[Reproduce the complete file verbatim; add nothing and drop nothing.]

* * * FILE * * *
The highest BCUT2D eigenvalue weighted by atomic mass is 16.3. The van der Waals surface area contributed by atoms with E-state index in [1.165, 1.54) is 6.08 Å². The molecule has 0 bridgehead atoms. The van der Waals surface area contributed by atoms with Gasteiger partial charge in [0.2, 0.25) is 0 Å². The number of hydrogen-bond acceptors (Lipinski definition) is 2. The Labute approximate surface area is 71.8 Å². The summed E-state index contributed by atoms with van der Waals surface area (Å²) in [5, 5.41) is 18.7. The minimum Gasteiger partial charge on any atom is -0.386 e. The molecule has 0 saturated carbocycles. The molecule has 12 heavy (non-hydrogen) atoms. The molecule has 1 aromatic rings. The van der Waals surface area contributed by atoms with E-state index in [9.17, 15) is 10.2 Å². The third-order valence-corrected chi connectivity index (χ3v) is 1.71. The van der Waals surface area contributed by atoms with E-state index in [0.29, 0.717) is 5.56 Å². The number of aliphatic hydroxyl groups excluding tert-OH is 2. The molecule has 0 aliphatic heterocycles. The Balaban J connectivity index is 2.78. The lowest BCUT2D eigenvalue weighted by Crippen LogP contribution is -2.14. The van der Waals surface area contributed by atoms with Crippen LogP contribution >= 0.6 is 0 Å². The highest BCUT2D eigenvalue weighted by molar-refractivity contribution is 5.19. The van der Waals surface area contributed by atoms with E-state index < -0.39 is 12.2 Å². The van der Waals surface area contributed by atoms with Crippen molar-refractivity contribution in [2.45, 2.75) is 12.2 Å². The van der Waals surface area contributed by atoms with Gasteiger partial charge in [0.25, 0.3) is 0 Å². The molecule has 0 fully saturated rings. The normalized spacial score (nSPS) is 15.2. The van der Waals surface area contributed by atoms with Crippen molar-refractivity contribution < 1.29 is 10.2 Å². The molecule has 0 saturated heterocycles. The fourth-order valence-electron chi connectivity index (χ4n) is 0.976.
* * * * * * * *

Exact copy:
The highest BCUT2D eigenvalue weighted by atomic mass is 16.3. The van der Waals surface area contributed by atoms with E-state index in [1.165, 1.54) is 6.08 Å². The molecule has 0 bridgehead atoms. The van der Waals surface area contributed by atoms with Gasteiger partial charge in [0.2, 0.25) is 0 Å². The number of hydrogen-bond acceptors (Lipinski definition) is 2. The Labute approximate surface area is 71.8 Å². The summed E-state index contributed by atoms with van der Waals surface area (Å²) in [5, 5.41) is 18.7. The minimum Gasteiger partial charge on any atom is -0.386 e. The molecule has 0 saturated carbocycles. The molecule has 12 heavy (non-hydrogen) atoms. The molecule has 1 aromatic rings. The van der Waals surface area contributed by atoms with E-state index in [9.17, 15) is 10.2 Å². The third-order valence-corrected chi connectivity index (χ3v) is 1.71. The van der Waals surface area contributed by atoms with E-state index in [0.29, 0.717) is 5.56 Å². The number of aliphatic hydroxyl groups excluding tert-OH is 2. The molecule has 0 aliphatic heterocycles. The Balaban J connectivity index is 2.78. The lowest BCUT2D eigenvalue weighted by Crippen LogP contribution is -2.14. The van der Waals surface area contributed by atoms with Crippen LogP contribution >= 0.6 is 0 Å². The highest BCUT2D eigenvalue weighted by molar-refractivity contribution is 5.19. The van der Waals surface area contributed by atoms with E-state index < -0.39 is 12.2 Å². The van der Waals surface area contributed by atoms with Crippen molar-refractivity contribution in [2.45, 2.75) is 12.2 Å². The van der Waals surface area contributed by atoms with Gasteiger partial charge in [0.25, 0.3) is 0 Å². The molecule has 0 fully saturated rings. The normalized spacial score (nSPS) is 15.2. The van der Waals surface area contributed by atoms with Crippen molar-refractivity contribution < 1.29 is 10.2 Å². The molecule has 0 saturated heterocycles. The fourth-order valence-electron chi connectivity index (χ4n) is 0.976.